The IRR Formula Explained

  • Peter Lynch

Preface: I originally wrote this explanation of the IRR formula in response to a question asking, “Why is finance hard?”.

Even at the introductory level, finance requires so much new vocabulary that learning can feel like it involves a second language. In my opinion, it should be approached the same way.

When a student is assigned a chapter for class, the objective becomes to finish the chapter. Students read it as though they were reading a language they understand. But if every other word is new, comprehension falls. A focus on vocabulary can accelerate the process even if it feels slower to stop and digest each word.

Take the ubiquitous “IRR” as an example. A standard definition follows:

The Internal Rate of Return (“IRR”) is the rate (“r”) at which the Net Present Value (“NPV”) of all future cash inflows and outflows (“CF”) for a project is zero.

To someone new to finance, that definition means little. Worse still, the definition will likely by accompanied by an intimidating formula:

To help make sense of this and demonstrate the power of really understanding new vocabulary, I created a video that explains the math by providing simple context. The math explained in the video can also be seen just below the video player.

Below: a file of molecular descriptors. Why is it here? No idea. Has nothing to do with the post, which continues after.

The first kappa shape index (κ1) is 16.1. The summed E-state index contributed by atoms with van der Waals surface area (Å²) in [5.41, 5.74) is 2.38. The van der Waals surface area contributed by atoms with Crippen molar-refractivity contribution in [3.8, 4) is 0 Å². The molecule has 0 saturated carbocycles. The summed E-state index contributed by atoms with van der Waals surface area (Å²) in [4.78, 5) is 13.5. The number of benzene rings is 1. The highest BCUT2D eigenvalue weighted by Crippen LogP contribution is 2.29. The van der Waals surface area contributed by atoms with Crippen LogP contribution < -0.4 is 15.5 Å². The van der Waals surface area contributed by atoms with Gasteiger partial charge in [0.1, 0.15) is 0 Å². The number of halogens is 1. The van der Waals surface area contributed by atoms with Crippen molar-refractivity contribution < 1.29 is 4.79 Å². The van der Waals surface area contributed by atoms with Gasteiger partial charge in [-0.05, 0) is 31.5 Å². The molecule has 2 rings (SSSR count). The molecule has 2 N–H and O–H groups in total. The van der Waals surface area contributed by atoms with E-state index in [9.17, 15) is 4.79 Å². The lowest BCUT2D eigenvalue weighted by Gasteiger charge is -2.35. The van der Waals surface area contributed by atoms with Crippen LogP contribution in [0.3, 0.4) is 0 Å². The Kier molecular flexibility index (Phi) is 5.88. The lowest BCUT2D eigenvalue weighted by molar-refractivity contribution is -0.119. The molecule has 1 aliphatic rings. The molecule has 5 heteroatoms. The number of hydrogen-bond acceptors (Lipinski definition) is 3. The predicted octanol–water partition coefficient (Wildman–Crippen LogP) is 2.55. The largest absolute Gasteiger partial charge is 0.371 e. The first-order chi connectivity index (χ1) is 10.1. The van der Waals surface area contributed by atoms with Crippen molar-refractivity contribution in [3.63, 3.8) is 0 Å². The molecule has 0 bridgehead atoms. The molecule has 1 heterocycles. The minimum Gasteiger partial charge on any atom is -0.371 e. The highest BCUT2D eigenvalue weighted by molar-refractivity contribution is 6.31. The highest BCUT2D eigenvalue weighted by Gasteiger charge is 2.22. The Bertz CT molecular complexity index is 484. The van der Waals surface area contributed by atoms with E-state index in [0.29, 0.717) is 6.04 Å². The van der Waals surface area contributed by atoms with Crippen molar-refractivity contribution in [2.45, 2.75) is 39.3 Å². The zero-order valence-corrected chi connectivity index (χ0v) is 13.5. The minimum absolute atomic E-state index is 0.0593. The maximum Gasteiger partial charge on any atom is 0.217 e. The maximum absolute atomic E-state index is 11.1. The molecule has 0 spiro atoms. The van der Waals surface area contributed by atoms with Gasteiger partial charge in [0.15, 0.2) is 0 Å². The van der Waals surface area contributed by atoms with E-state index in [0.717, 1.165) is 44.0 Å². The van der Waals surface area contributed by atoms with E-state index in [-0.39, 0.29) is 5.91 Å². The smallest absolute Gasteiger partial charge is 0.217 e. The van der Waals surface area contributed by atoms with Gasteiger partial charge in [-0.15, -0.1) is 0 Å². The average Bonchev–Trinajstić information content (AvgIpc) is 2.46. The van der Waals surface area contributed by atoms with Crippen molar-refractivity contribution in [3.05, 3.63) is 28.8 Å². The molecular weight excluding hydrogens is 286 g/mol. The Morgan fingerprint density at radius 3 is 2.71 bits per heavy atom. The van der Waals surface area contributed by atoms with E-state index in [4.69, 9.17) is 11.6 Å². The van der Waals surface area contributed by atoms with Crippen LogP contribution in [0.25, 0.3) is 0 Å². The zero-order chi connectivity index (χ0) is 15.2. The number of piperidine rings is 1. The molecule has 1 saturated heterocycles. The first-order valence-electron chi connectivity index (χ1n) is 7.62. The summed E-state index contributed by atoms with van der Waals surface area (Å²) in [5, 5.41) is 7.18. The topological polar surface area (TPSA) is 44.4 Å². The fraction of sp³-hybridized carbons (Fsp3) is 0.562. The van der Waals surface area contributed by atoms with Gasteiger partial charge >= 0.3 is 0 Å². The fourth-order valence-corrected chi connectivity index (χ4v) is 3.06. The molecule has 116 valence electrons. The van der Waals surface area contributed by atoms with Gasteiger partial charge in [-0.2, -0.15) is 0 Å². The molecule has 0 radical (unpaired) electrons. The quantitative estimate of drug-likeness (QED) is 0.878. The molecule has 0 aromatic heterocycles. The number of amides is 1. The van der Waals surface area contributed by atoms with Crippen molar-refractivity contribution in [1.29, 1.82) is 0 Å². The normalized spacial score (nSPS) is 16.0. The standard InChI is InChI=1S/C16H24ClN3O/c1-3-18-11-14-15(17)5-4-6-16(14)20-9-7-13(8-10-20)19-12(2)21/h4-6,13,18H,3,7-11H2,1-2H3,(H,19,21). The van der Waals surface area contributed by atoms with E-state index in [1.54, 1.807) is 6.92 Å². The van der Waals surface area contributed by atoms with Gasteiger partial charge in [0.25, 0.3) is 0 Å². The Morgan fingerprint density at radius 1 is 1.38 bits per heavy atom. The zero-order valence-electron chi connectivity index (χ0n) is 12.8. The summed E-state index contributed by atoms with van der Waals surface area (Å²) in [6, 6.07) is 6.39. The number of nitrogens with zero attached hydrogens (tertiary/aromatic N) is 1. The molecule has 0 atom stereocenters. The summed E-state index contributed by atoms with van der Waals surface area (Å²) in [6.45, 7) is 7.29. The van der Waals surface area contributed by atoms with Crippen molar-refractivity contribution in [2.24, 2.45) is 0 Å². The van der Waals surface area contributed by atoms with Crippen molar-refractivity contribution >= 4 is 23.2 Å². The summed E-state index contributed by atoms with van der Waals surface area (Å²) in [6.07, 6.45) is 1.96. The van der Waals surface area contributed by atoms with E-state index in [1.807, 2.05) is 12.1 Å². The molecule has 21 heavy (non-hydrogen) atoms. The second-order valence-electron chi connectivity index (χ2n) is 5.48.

The video explains that if a sum invested achieves an IRR of 20%, it would mean that the investment grew at a rate of 20% each year. It follows that if an investment grew by 20% each year, the value of the investment after three years could be calculated as follows:

In the last step, the variable for rate “r” is substituted for 20%, and the variable for time period “t” is substituted for 3. The math should feel more approachable with familiar context. And notice that it starts to resemble the intimidating formula at the top (specifically “(1+r)^t”). Let’s take it one step further:

(Note: For the last step, anything raised to the power of zero = 1, so we are dividing by 1.)

(Note 2: The last step is a combination of two steps. Step 1 is subtracting the value of “CF” in time period zero from both sides. Step 2 is matching the format of the IRR formula, which is to sum all cash inflows and outflows divided by (1+r)^t. The latter is why (1+r)^0 is included in the denominator.) 

That last line is the formula that this post starts with for one cash outflow (the investment you make), and one cash inflow (the value of your investment in “t” years).

As a last step, let’s incorporate values for variables. Imagine you invested $10 in period zero (another way of saying “today”) and three years later received $17.28 in return. Using the formula for IRR above (where r = rate):

So what you are solving for is the rate (“r”) at which the value of $17.28 three years from now is worth $10 today (this is Net Present Value). If you plug 20% for r in the equation above the equation will be true. Going full circle, IRR = 20%.

Focus on vocabulary and everything else will follow.